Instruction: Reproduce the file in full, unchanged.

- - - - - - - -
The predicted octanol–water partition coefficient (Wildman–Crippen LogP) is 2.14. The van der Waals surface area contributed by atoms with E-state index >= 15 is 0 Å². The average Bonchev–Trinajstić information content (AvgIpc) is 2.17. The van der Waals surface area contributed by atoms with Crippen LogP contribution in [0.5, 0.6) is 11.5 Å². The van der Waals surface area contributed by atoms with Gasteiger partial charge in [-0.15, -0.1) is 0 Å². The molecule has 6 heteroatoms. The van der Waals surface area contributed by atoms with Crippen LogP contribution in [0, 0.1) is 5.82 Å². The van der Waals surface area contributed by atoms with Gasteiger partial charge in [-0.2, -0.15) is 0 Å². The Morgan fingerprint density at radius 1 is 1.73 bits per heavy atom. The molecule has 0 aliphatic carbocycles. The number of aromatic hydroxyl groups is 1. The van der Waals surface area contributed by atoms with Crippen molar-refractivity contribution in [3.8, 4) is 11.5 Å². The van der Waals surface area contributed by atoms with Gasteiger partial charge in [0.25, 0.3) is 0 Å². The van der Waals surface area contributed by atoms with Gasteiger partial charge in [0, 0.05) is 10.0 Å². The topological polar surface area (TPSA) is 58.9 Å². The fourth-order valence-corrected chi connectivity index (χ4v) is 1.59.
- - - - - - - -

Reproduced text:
The predicted octanol–water partition coefficient (Wildman–Crippen LogP) is 2.14. The van der Waals surface area contributed by atoms with E-state index >= 15 is 0 Å². The average Bonchev–Trinajstić information content (AvgIpc) is 2.17. The van der Waals surface area contributed by atoms with Crippen LogP contribution in [0.5, 0.6) is 11.5 Å². The van der Waals surface area contributed by atoms with Gasteiger partial charge in [-0.15, -0.1) is 0 Å². The molecule has 6 heteroatoms. The van der Waals surface area contributed by atoms with Crippen LogP contribution in [0, 0.1) is 5.82 Å². The van der Waals surface area contributed by atoms with Gasteiger partial charge in [-0.2, -0.15) is 0 Å². The Morgan fingerprint density at radius 1 is 1.73 bits per heavy atom. The molecule has 0 aliphatic carbocycles. The number of aromatic hydroxyl groups is 1. The van der Waals surface area contributed by atoms with Crippen molar-refractivity contribution in [3.8, 4) is 11.5 Å². The van der Waals surface area contributed by atoms with Gasteiger partial charge in [0.25, 0.3) is 0 Å². The van der Waals surface area contributed by atoms with Gasteiger partial charge in [0, 0.05) is 10.0 Å². The topological polar surface area (TPSA) is 58.9 Å². The fourth-order valence-corrected chi connectivity index (χ4v) is 1.59.